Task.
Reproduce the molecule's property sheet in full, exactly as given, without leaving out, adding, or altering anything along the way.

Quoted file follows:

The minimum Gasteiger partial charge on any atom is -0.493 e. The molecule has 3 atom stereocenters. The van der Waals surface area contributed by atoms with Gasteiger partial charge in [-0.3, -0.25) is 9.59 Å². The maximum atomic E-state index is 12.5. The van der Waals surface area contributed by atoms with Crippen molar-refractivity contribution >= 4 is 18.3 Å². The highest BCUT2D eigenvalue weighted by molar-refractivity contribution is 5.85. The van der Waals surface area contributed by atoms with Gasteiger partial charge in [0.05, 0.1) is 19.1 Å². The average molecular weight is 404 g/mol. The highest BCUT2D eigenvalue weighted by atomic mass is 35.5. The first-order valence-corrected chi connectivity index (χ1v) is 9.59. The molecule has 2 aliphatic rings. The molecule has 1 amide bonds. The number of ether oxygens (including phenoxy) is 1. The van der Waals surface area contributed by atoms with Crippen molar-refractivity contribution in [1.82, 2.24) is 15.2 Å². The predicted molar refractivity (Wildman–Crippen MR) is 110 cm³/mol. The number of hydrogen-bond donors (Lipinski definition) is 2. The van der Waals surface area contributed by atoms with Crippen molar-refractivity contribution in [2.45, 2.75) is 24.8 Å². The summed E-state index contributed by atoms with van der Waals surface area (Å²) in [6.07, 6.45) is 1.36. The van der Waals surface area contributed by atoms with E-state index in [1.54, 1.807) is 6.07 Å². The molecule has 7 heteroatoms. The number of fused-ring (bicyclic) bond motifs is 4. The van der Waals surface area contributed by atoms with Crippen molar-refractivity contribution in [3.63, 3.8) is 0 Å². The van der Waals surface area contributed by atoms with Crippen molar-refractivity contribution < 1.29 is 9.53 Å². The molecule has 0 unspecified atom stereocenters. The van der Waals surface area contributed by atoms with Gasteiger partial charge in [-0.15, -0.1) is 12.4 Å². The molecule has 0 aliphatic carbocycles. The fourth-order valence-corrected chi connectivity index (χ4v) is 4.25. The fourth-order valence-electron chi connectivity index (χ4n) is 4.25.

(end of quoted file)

The minimum Gasteiger partial charge on any atom is -0.493 e. The molecule has 3 atom stereocenters. The van der Waals surface area contributed by atoms with Gasteiger partial charge in [-0.3, -0.25) is 9.59 Å². The maximum atomic E-state index is 12.5. The van der Waals surface area contributed by atoms with Crippen molar-refractivity contribution >= 4 is 18.3 Å². The highest BCUT2D eigenvalue weighted by molar-refractivity contribution is 5.85. The van der Waals surface area contributed by atoms with Gasteiger partial charge in [0.05, 0.1) is 19.1 Å². The average molecular weight is 404 g/mol. The highest BCUT2D eigenvalue weighted by atomic mass is 35.5. The first-order valence-corrected chi connectivity index (χ1v) is 9.59. The molecule has 2 aliphatic rings. The molecule has 1 amide bonds. The number of ether oxygens (including phenoxy) is 1. The van der Waals surface area contributed by atoms with Crippen molar-refractivity contribution in [1.82, 2.24) is 15.2 Å². The predicted molar refractivity (Wildman–Crippen MR) is 110 cm³/mol. The number of hydrogen-bond donors (Lipinski definition) is 2. The van der Waals surface area contributed by atoms with Crippen molar-refractivity contribution in [2.45, 2.75) is 24.8 Å². The summed E-state index contributed by atoms with van der Waals surface area (Å²) in [6.07, 6.45) is 1.36. The van der Waals surface area contributed by atoms with E-state index in [1.54, 1.807) is 6.07 Å². The molecule has 7 heteroatoms. The number of fused-ring (bicyclic) bond motifs is 4. The van der Waals surface area contributed by atoms with Crippen molar-refractivity contribution in [3.63, 3.8) is 0 Å². The van der Waals surface area contributed by atoms with Crippen molar-refractivity contribution < 1.29 is 9.53 Å². The molecule has 0 unspecified atom stereocenters. The van der Waals surface area contributed by atoms with Gasteiger partial charge in [-0.15, -0.1) is 12.4 Å². The molecule has 0 aliphatic carbocycles. The fourth-order valence-corrected chi connectivity index (χ4v) is 4.25. The fourth-order valence-electron chi connectivity index (χ4n) is 4.25.